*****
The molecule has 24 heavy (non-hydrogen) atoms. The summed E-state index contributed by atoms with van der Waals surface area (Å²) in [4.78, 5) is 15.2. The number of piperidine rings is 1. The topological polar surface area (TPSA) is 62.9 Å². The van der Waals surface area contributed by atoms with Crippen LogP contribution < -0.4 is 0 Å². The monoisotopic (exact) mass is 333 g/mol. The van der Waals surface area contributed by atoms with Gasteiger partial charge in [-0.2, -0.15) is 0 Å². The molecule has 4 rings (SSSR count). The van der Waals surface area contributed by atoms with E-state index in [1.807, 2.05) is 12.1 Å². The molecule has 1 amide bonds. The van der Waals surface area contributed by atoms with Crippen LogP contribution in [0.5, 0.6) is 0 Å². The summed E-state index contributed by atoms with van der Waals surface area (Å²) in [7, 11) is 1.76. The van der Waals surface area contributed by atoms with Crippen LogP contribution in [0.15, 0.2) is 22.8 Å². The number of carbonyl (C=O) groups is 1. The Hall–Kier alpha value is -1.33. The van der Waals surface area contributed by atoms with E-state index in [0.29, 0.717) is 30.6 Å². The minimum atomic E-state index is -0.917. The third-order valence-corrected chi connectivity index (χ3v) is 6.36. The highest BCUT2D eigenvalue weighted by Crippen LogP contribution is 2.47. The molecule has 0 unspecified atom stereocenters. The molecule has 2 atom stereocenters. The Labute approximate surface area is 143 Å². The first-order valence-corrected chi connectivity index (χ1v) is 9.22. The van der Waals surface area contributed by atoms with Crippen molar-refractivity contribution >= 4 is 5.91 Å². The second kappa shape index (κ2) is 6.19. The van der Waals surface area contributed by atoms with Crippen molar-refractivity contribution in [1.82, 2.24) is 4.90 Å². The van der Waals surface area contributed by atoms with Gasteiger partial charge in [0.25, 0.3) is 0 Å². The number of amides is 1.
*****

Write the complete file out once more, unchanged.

The molecule has 24 heavy (non-hydrogen) atoms. The summed E-state index contributed by atoms with van der Waals surface area (Å²) in [4.78, 5) is 15.2. The number of piperidine rings is 1. The topological polar surface area (TPSA) is 62.9 Å². The van der Waals surface area contributed by atoms with Crippen LogP contribution < -0.4 is 0 Å². The monoisotopic (exact) mass is 333 g/mol. The van der Waals surface area contributed by atoms with Gasteiger partial charge in [-0.2, -0.15) is 0 Å². The molecule has 4 rings (SSSR count). The van der Waals surface area contributed by atoms with E-state index in [1.807, 2.05) is 12.1 Å². The molecule has 1 amide bonds. The van der Waals surface area contributed by atoms with Crippen LogP contribution in [0.5, 0.6) is 0 Å². The summed E-state index contributed by atoms with van der Waals surface area (Å²) in [7, 11) is 1.76. The van der Waals surface area contributed by atoms with Crippen LogP contribution in [0.15, 0.2) is 22.8 Å². The number of carbonyl (C=O) groups is 1. The Hall–Kier alpha value is -1.33. The van der Waals surface area contributed by atoms with E-state index in [0.29, 0.717) is 30.6 Å². The minimum atomic E-state index is -0.917. The third-order valence-corrected chi connectivity index (χ3v) is 6.36. The highest BCUT2D eigenvalue weighted by Crippen LogP contribution is 2.47. The molecule has 0 unspecified atom stereocenters. The molecule has 2 atom stereocenters. The Labute approximate surface area is 143 Å². The first-order valence-corrected chi connectivity index (χ1v) is 9.22. The van der Waals surface area contributed by atoms with Crippen molar-refractivity contribution >= 4 is 5.91 Å². The second kappa shape index (κ2) is 6.19. The van der Waals surface area contributed by atoms with Crippen molar-refractivity contribution in [1.82, 2.24) is 4.90 Å². The van der Waals surface area contributed by atoms with Gasteiger partial charge in [0.25, 0.3) is 0 Å². The number of amides is 1.